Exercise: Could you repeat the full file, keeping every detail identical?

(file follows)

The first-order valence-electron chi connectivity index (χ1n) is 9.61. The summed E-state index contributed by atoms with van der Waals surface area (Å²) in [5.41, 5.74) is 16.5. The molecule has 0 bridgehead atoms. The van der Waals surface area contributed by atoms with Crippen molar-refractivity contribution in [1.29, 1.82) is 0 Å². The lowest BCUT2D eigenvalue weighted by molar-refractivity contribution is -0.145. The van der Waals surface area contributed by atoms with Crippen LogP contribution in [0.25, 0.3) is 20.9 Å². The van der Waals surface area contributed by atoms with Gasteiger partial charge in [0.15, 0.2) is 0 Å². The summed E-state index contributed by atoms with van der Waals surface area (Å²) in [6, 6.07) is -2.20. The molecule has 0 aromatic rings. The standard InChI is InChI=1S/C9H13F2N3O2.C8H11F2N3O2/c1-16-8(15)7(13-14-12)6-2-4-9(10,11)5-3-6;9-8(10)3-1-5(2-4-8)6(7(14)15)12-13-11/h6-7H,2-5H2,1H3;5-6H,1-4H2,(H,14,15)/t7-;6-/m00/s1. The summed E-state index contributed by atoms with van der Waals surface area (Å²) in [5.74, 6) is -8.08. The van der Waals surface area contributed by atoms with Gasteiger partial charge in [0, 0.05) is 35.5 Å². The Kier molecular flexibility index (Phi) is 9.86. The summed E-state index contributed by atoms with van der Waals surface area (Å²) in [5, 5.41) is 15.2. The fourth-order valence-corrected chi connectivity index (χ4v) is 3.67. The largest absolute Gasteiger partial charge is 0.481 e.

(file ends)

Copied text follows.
The first-order valence-electron chi connectivity index (χ1n) is 9.61. The summed E-state index contributed by atoms with van der Waals surface area (Å²) in [5.41, 5.74) is 16.5. The molecule has 0 bridgehead atoms. The van der Waals surface area contributed by atoms with Crippen molar-refractivity contribution in [1.29, 1.82) is 0 Å². The lowest BCUT2D eigenvalue weighted by molar-refractivity contribution is -0.145. The van der Waals surface area contributed by atoms with Crippen LogP contribution in [0.25, 0.3) is 20.9 Å². The van der Waals surface area contributed by atoms with Gasteiger partial charge in [0.15, 0.2) is 0 Å². The summed E-state index contributed by atoms with van der Waals surface area (Å²) in [6, 6.07) is -2.20. The molecule has 0 aromatic rings. The standard InChI is InChI=1S/C9H13F2N3O2.C8H11F2N3O2/c1-16-8(15)7(13-14-12)6-2-4-9(10,11)5-3-6;9-8(10)3-1-5(2-4-8)6(7(14)15)12-13-11/h6-7H,2-5H2,1H3;5-6H,1-4H2,(H,14,15)/t7-;6-/m00/s1. The summed E-state index contributed by atoms with van der Waals surface area (Å²) in [5.74, 6) is -8.08. The van der Waals surface area contributed by atoms with Gasteiger partial charge in [0, 0.05) is 35.5 Å². The Kier molecular flexibility index (Phi) is 9.86. The summed E-state index contributed by atoms with van der Waals surface area (Å²) in [5, 5.41) is 15.2. The fourth-order valence-corrected chi connectivity index (χ4v) is 3.67. The largest absolute Gasteiger partial charge is 0.481 e.